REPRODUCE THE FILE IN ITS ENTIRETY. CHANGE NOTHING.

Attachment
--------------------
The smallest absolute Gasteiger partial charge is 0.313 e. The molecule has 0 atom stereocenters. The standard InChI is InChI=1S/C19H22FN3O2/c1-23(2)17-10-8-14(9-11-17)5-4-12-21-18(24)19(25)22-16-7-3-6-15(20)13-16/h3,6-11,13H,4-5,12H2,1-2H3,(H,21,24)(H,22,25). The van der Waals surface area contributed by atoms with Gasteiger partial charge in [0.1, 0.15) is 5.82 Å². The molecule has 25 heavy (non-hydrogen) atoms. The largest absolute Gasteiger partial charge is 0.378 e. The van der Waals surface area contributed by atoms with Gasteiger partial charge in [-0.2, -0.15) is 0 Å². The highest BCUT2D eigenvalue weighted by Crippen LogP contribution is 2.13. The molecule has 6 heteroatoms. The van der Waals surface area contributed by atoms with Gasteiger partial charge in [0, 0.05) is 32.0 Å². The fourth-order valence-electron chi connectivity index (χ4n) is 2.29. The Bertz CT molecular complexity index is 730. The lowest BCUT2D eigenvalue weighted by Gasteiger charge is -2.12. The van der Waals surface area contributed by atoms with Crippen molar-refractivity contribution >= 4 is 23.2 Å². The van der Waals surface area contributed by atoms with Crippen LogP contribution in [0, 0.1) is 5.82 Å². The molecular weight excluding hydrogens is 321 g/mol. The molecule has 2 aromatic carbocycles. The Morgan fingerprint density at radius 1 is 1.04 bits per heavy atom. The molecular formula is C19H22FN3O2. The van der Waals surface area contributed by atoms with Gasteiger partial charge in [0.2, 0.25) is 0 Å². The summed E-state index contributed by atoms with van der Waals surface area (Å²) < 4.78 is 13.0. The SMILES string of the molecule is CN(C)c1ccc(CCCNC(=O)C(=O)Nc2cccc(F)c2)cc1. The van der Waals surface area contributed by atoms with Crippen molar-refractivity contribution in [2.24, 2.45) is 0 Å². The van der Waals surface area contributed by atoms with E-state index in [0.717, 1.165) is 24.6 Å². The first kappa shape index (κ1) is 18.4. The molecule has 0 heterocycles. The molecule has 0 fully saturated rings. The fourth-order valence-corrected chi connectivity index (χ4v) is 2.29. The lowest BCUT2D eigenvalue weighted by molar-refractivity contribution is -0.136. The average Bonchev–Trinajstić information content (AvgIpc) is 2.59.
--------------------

The smallest absolute Gasteiger partial charge is 0.313 e. The molecule has 0 atom stereocenters. The standard InChI is InChI=1S/C19H22FN3O2/c1-23(2)17-10-8-14(9-11-17)5-4-12-21-18(24)19(25)22-16-7-3-6-15(20)13-16/h3,6-11,13H,4-5,12H2,1-2H3,(H,21,24)(H,22,25). The van der Waals surface area contributed by atoms with Gasteiger partial charge in [0.1, 0.15) is 5.82 Å². The molecule has 25 heavy (non-hydrogen) atoms. The largest absolute Gasteiger partial charge is 0.378 e. The van der Waals surface area contributed by atoms with Gasteiger partial charge in [-0.2, -0.15) is 0 Å². The highest BCUT2D eigenvalue weighted by Crippen LogP contribution is 2.13. The molecule has 6 heteroatoms. The van der Waals surface area contributed by atoms with Gasteiger partial charge in [0, 0.05) is 32.0 Å². The fourth-order valence-electron chi connectivity index (χ4n) is 2.29. The Bertz CT molecular complexity index is 730. The lowest BCUT2D eigenvalue weighted by Gasteiger charge is -2.12. The van der Waals surface area contributed by atoms with Crippen molar-refractivity contribution >= 4 is 23.2 Å². The van der Waals surface area contributed by atoms with Crippen LogP contribution in [0, 0.1) is 5.82 Å². The molecular weight excluding hydrogens is 321 g/mol. The molecule has 2 aromatic carbocycles. The Morgan fingerprint density at radius 1 is 1.04 bits per heavy atom. The molecular formula is C19H22FN3O2. The van der Waals surface area contributed by atoms with Gasteiger partial charge in [0.2, 0.25) is 0 Å². The summed E-state index contributed by atoms with van der Waals surface area (Å²) < 4.78 is 13.0. The SMILES string of the molecule is CN(C)c1ccc(CCCNC(=O)C(=O)Nc2cccc(F)c2)cc1. The van der Waals surface area contributed by atoms with Crippen molar-refractivity contribution in [2.24, 2.45) is 0 Å². The van der Waals surface area contributed by atoms with E-state index in [0.717, 1.165) is 24.6 Å². The first kappa shape index (κ1) is 18.4. The molecule has 0 heterocycles. The molecule has 0 fully saturated rings. The fourth-order valence-corrected chi connectivity index (χ4v) is 2.29. The lowest BCUT2D eigenvalue weighted by molar-refractivity contribution is -0.136. The average Bonchev–Trinajstić information content (AvgIpc) is 2.59.